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Multiple configurations

Currently, Vite does not have support for generating multiple bundles. It will always write one manifest, with potentially a vendor.js file containing third-party and shared code.

Sometimes though, you may need to have separated bundles for different parts of your application, and in that case you will need multiple configuration files.

Overview

Say you need a separate bundle for a back-office that uses a different stack than the front-office.

You will need to add a configuration to config/vite.php, create a new vite.back-office.config.ts file, pass the configuration name to the @vite directive and run slightly different development and build commands.

Configuring the Laravel package

Open config/vite.php and duplicate the default array located in configs, and call it back-office:

return [
	// ...
	'configs' => [
		'default' => [
			// ...
		],
		
		// Your new back-office configuration
		'back-office' => [
			'entrypoints' => [
				'paths' => 'resources/scripts/back-office.ts',
				// ...
			],
			'dev_server' => [
				'url' => env('DEV_SERVER_URL', 'http://localhost:3000'),
				// ...
			],
			'build_path' => 'build/back-office',
		],
	],
];

The important parts are the name of the config (the key of the array, back-office), entrypoints, dev_server.url and build_path. If you work on multiple configurations at the same time and need their development server started concurrently, their URL must be different. In the above exemple, note that the port was changed from :5173 to :3000.

Aditionally, the build_path must differ as to not override other configurations' builds. In this case, the following will be generated:

public/
└─ build/
	└─ back-office/
		├─ assets/
		│	├─ back-office.a2c636dd.js
		│	└─ back-office.65bd481b.css
		└─ manifest.json

Configuring Vite

Then, create a Vite configuration file: vite.back-office.config.ts. The name there is important, as it's used to infer the configuration name.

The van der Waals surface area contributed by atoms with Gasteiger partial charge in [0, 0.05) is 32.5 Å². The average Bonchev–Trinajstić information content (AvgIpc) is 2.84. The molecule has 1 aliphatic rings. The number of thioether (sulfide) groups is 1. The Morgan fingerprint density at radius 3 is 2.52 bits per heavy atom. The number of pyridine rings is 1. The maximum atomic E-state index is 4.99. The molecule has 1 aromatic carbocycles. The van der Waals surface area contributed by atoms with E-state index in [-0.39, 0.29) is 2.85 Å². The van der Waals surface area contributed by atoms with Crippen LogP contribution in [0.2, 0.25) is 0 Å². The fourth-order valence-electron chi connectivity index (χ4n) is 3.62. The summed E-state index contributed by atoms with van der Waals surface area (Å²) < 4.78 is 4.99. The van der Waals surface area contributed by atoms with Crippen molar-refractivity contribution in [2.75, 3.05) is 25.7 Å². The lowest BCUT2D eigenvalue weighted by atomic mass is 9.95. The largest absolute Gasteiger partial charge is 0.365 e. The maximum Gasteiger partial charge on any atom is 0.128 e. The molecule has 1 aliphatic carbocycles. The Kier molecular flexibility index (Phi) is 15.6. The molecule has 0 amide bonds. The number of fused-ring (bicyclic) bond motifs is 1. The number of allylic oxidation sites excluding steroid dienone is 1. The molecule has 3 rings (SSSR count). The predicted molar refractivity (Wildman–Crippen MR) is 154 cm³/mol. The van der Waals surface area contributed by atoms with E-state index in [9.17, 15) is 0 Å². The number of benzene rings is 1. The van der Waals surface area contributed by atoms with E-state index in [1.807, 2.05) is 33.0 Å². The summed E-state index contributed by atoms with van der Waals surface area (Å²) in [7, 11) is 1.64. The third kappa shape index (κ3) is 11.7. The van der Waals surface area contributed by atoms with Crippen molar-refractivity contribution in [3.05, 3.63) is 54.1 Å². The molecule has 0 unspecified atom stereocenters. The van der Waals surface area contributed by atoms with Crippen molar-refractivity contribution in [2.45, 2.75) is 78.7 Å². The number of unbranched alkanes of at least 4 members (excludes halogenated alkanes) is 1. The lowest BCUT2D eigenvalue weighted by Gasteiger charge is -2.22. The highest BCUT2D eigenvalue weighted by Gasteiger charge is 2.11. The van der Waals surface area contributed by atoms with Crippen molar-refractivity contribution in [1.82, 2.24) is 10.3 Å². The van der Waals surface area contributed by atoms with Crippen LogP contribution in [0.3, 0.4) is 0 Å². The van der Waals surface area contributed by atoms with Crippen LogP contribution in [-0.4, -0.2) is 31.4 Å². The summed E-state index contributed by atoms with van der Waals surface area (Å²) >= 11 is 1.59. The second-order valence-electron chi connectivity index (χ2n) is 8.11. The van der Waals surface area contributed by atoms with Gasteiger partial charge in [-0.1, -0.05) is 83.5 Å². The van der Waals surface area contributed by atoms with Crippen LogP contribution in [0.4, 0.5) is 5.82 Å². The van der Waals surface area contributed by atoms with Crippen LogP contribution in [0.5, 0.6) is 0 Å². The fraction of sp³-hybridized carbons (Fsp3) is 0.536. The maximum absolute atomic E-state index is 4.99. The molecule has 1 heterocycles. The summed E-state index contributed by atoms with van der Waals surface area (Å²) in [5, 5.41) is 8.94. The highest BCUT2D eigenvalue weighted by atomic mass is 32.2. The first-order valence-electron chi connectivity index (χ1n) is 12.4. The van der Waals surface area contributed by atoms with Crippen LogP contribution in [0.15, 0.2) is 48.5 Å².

Optionally, if you need to name the configuration file something else, you may use the config option of the plugin:

import laravel from 'vite-plugin-laravel'
import { defineConfig } from 'vite'

export default defineConfig({
	plugins: [
		laravel({ config: 'back-office' })
	]
})

Chosing which config to use

Instead of using vite dev or vite build, which will use the default configuration, you will need to specify the Vite configuration file you want to use.

> npx vite --config vite.back-office.config.ts

It is easier to add commands to package.json instead of typing the entire configuration name each time:

{
	"scripts": {
		"dev": "vite",
		"dev:back": "vite --config vite.back-office.config.ts",
		"build": "vite build",
		"build:back": "vite build --config vite.back-office.config.ts",
		"build:all": "npm run build && npm run build:test"
	},
}

With the above, you can just run npm run dev:back or npm run build:back.

Using the directives

Finally, to include assets from a specific configuration, simply pass its name to the @vite directive:

<!DOCTYPE html>
<html lang="{{ str_replace('_', '-', app()->getLocale()) }}">
	<head>
		<meta charset="utf-8">
		<meta name="viewport" content="width=device-width, initial-scale=1">
		<!-- -->
		@vite('back-office')
	</head>
	<body>
		<!-- -->
	</body>
</html>
Multiple configurations has loaded